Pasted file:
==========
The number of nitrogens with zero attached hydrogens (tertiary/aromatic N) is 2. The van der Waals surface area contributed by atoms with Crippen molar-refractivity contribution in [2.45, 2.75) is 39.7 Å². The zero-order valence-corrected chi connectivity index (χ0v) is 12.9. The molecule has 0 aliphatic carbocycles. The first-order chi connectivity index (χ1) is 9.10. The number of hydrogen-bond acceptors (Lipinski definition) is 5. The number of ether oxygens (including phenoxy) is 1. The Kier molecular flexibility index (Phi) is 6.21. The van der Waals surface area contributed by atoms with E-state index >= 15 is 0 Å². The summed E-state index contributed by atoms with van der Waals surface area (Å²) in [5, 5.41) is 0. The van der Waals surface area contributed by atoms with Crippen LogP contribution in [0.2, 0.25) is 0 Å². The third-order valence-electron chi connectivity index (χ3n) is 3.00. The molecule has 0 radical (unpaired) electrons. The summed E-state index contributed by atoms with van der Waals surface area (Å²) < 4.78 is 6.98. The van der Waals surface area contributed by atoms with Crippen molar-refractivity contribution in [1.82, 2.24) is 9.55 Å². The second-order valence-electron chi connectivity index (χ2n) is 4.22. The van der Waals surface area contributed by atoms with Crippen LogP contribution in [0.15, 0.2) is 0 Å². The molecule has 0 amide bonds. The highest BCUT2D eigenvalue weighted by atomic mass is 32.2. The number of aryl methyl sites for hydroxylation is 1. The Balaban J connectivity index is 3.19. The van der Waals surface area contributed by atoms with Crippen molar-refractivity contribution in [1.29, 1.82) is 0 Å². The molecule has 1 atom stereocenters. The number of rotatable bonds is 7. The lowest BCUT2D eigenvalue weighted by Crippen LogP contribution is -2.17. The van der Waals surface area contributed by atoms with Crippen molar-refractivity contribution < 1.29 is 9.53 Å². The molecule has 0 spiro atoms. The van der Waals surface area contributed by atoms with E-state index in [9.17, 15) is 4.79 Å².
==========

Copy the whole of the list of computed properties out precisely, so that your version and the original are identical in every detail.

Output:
The number of nitrogens with zero attached hydrogens (tertiary/aromatic N) is 2. The van der Waals surface area contributed by atoms with Crippen molar-refractivity contribution in [2.45, 2.75) is 39.7 Å². The zero-order valence-corrected chi connectivity index (χ0v) is 12.9. The molecule has 0 aliphatic carbocycles. The first-order chi connectivity index (χ1) is 9.10. The number of hydrogen-bond acceptors (Lipinski definition) is 5. The number of ether oxygens (including phenoxy) is 1. The Kier molecular flexibility index (Phi) is 6.21. The van der Waals surface area contributed by atoms with E-state index >= 15 is 0 Å². The summed E-state index contributed by atoms with van der Waals surface area (Å²) in [5, 5.41) is 0. The van der Waals surface area contributed by atoms with Crippen LogP contribution in [0.2, 0.25) is 0 Å². The third-order valence-electron chi connectivity index (χ3n) is 3.00. The molecule has 0 radical (unpaired) electrons. The summed E-state index contributed by atoms with van der Waals surface area (Å²) < 4.78 is 6.98. The van der Waals surface area contributed by atoms with Crippen molar-refractivity contribution in [1.82, 2.24) is 9.55 Å². The second-order valence-electron chi connectivity index (χ2n) is 4.22. The van der Waals surface area contributed by atoms with Crippen LogP contribution in [0.15, 0.2) is 0 Å². The molecule has 0 amide bonds. The highest BCUT2D eigenvalue weighted by atomic mass is 32.2. The number of aryl methyl sites for hydroxylation is 1. The Balaban J connectivity index is 3.19. The van der Waals surface area contributed by atoms with Crippen molar-refractivity contribution in [1.29, 1.82) is 0 Å². The molecule has 1 atom stereocenters. The number of rotatable bonds is 7. The lowest BCUT2D eigenvalue weighted by Crippen LogP contribution is -2.17. The van der Waals surface area contributed by atoms with Crippen molar-refractivity contribution < 1.29 is 9.53 Å². The molecule has 0 spiro atoms. The van der Waals surface area contributed by atoms with E-state index in [9.17, 15) is 4.79 Å².